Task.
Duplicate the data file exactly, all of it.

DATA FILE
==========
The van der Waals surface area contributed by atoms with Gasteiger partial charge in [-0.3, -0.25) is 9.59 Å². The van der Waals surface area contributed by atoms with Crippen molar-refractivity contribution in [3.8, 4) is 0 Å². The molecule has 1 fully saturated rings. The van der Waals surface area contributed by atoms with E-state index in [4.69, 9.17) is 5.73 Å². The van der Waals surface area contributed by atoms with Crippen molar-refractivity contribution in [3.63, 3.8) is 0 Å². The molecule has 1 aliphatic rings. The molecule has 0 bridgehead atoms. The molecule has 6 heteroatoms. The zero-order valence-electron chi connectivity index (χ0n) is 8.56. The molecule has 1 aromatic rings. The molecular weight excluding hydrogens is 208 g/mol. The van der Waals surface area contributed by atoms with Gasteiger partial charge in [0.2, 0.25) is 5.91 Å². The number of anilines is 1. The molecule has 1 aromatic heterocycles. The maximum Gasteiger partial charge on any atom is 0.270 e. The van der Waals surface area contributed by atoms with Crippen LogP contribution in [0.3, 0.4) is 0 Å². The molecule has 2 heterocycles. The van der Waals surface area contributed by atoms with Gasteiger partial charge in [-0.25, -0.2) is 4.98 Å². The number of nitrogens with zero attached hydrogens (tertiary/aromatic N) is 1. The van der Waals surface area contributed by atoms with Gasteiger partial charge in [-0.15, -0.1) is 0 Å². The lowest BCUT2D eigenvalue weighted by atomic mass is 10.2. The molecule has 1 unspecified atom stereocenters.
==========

The van der Waals surface area contributed by atoms with Gasteiger partial charge in [-0.3, -0.25) is 9.59 Å². The van der Waals surface area contributed by atoms with Crippen molar-refractivity contribution in [3.8, 4) is 0 Å². The molecule has 1 fully saturated rings. The van der Waals surface area contributed by atoms with E-state index in [4.69, 9.17) is 5.73 Å². The van der Waals surface area contributed by atoms with Crippen molar-refractivity contribution in [3.63, 3.8) is 0 Å². The molecule has 1 aliphatic rings. The molecule has 0 bridgehead atoms. The molecule has 6 heteroatoms. The zero-order valence-electron chi connectivity index (χ0n) is 8.56. The molecule has 1 aromatic rings. The molecular weight excluding hydrogens is 208 g/mol. The van der Waals surface area contributed by atoms with Gasteiger partial charge in [0.2, 0.25) is 5.91 Å². The number of anilines is 1. The molecule has 1 aromatic heterocycles. The maximum Gasteiger partial charge on any atom is 0.270 e. The van der Waals surface area contributed by atoms with Crippen LogP contribution in [0.3, 0.4) is 0 Å². The molecule has 2 heterocycles. The van der Waals surface area contributed by atoms with Gasteiger partial charge in [-0.25, -0.2) is 4.98 Å². The number of nitrogens with zero attached hydrogens (tertiary/aromatic N) is 1. The van der Waals surface area contributed by atoms with Gasteiger partial charge in [-0.15, -0.1) is 0 Å². The lowest BCUT2D eigenvalue weighted by atomic mass is 10.2. The molecule has 1 unspecified atom stereocenters.